Sitting on a grassy verge breathing in fresh country air scented with eucalyptus and wildflowers, sketching.
Then driving on to the next inspiring scene or object and repeating the above, possibly substituting a convenient rock or ant free log for the grassy verge.
Returning home with a sketchbook full of drawings telling the story of the day.
To drive to Dwellingup, sketching as described in the vision.
Flies in enormous sticky clouds.
The way it all turned out:
I began in true documentary mode, writing down things that we said, things that I thought.
'Roe Highway exit 11kms. Really?'
'A burnt out car - Wow!'
'Dwellingup used to be such a sweet little place.'
'The sky is like a blue bowl upended over the world with little bits of beaten egg-whites still stuck to the insides.'
We drew. We stopped on the side of the road and drew what was in front of us. I drew a paddock leading up to a hill full of trees and the deeply fissured bark of a Jarrah tree. A butterfly landed beside me - I drew it too. Cicadas whirred, dogs barked somewhere in the distance and trucks rolled on down the highway. There were flies, but not in vast numbers. The day was young.
Ingrid sat further down along a side road sketching a windmill. That led to a discussion - should they be called wind mills when there is no mill attached. Should it not be a wind-water-pump, since pumping water is what it does?
We kept notes of the more quirky and interesting place names: Cardup, Dwellingup, Nanjedal, Uungula, Medulla Creek, Coogly Road.
The second stop was at a place in Serpentine, called Stockman's Rest, a cafe/ restaurant run by a Dutch couple called Mr and Mrs Stokman. The menu had lots of Dutch specialties, including rollmops, which I have not eaten for many many years.
I drew my glass of tea perched on a white paper doily. Ingrid drew one of the clay things that you build fires in. A chimera stove. There was a tractor museum in Serpentine and we thought of going in and drawing tractors but, although all the signs said it was open, there was a hefty chain across the door which said otherwise.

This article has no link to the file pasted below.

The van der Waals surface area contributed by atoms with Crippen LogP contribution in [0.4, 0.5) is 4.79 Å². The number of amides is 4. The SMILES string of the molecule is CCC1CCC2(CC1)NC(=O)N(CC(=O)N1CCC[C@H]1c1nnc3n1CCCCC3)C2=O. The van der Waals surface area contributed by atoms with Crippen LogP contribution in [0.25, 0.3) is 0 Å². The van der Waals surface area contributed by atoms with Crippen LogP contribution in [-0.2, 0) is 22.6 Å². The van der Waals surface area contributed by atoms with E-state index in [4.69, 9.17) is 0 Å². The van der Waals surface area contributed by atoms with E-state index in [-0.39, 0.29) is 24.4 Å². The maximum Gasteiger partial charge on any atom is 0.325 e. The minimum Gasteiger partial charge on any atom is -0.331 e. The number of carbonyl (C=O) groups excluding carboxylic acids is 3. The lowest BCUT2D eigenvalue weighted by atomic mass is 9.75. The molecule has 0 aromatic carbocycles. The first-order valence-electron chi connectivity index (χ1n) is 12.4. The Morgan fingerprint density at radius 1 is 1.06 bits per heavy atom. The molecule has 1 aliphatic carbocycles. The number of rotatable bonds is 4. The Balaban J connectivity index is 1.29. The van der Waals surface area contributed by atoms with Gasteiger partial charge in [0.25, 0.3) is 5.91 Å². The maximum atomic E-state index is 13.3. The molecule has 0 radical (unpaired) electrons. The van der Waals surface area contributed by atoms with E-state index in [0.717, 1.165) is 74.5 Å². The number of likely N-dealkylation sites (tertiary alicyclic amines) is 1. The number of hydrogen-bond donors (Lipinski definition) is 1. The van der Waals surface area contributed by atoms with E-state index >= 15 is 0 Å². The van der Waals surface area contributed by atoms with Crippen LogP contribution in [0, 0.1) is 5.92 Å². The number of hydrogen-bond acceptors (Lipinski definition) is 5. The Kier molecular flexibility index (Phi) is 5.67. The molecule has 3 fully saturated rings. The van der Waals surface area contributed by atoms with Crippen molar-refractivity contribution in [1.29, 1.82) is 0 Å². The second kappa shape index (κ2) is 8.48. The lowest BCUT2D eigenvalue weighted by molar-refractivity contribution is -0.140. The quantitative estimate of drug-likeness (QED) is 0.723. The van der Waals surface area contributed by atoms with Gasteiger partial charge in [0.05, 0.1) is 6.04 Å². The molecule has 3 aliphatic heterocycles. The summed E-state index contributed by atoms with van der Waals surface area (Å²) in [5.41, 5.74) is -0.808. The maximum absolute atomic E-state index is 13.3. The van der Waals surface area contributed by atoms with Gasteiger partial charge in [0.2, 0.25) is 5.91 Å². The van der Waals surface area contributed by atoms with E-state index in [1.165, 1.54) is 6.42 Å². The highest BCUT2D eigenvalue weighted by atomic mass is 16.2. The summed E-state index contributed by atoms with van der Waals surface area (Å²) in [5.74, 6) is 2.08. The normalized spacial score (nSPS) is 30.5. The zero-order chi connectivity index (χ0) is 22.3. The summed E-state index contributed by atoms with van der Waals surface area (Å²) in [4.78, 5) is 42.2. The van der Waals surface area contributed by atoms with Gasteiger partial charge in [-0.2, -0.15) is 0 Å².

Ingrid was keen to draw cows, but for a long time there were none to be seen. Then at last we spotted a herd in a paddock fairly close to the road. We piled out of the car all eager to sketch them, but seriously, you would not believe the flies! Impossible to stand there with no free hands to wave them away. They were little bush flies that aimed straight for the moist surfaces of eyes and mouths and nostrils. So goodbye cows
At last we arrived in Dwellingup and found our way to the Bluebird Cafe, a most delightful spot with big tables for spreading out sketching gear and interesting things to look at. There was good tea too.
Ingrid drew the signposts on the road outside and I focused on a curly little shelf that had an odd array of things on it - tomato sauce, a shopping bag, a roll of kitchen paper.
On the way home there were bulls in a paddock. Of course we stopped. It was a bit cooler and breezier and the files weren't so bad (though still very noticeable). The bulls cavorted and danced, swung their heads and their hips, swooshing long strands of spit as they did so. Happy bulls! Sweet, frolicking bulls. Bulls with mellow bellows. We drew them with our sketchbooks propped on fence posts. Mine don't look like bulls very much, their faces are more doggy that bully! But such a delight to be in their company and to spend that time getting to know them.
So, that was our drawing expedition to Dwellingup.
A game of chance with pen and watercolours (and possibly other gear). Stay tuned!